Do large scale Ethanol Extractors use copper condensers or just stainless steel?


#1

I’ve built my own stills before and i know alot about their design and there is a reason why people use copper over stainless steel. Copper actually purifies the alcohol going thru it and im wondering if that is just not needed or specifically not wanted.
"The distillation is not only a simple process of separation, but the heat and the copper contact alter some of the flavour compounds, too. Heat promotes Maillard reactions producing furfural and sulphur compounds, especially thiophenes and polysulphides, which at low concentrations add a pleasant roasted and complex flavour, but produce pungent and unpleasant cereal and sulphury notes at high concentrations. Heat also promotes aldehyde reduction to alcohols and acids and their conversion further to esters. Lignin-derived components such as coumaric and ferulic acids can evolve to more spicy guiaicols. Acrolein (peppery) can form from bacterial fermentation products in presence heat. Fusel oils, 2-phenethanol (rose, flower) and furfurals (caramel, burnt sugar) are formed in pot-stills, but not significantly in column still distillations and therefore are likely to be generated by heat differences during distillation.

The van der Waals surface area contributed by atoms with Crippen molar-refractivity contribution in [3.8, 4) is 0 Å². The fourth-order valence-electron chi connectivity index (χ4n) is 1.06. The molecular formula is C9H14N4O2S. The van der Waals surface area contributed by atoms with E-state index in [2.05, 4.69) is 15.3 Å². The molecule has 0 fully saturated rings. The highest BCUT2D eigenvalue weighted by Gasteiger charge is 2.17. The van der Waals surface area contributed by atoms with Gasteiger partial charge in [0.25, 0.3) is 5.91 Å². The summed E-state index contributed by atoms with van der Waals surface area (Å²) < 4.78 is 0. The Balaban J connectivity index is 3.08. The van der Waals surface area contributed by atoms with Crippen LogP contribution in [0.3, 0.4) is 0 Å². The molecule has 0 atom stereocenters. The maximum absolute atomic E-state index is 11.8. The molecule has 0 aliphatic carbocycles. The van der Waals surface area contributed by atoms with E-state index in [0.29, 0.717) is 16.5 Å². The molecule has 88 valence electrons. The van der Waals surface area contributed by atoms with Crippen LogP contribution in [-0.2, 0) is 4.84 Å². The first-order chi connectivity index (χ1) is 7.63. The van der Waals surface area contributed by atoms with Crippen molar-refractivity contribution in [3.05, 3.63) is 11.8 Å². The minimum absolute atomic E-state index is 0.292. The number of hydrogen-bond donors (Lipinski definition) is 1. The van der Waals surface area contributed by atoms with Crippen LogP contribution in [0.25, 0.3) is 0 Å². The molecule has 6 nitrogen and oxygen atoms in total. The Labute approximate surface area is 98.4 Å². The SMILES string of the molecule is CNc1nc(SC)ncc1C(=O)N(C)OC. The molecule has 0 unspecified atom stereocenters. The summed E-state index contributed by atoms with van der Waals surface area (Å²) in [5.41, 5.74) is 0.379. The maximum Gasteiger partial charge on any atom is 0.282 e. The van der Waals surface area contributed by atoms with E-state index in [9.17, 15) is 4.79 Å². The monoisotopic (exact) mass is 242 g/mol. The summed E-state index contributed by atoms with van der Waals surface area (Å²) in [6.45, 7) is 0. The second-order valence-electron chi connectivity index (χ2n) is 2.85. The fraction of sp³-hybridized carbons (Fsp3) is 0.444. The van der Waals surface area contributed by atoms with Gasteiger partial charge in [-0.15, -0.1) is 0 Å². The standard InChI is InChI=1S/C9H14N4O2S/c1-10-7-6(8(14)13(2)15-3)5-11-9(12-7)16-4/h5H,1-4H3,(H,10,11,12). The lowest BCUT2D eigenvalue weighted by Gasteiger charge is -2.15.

Copper removes most of the sulphury, cereal, feinty and meaty aromas during distillation. Especially the copper contact of the first wash still distillation is important. Total removal of copper contact in the spirit still has surprisingly minimal effect on the mentioned off-notes."


Ethanol extract question(to go Cup 15 or just a manual extractor)
#2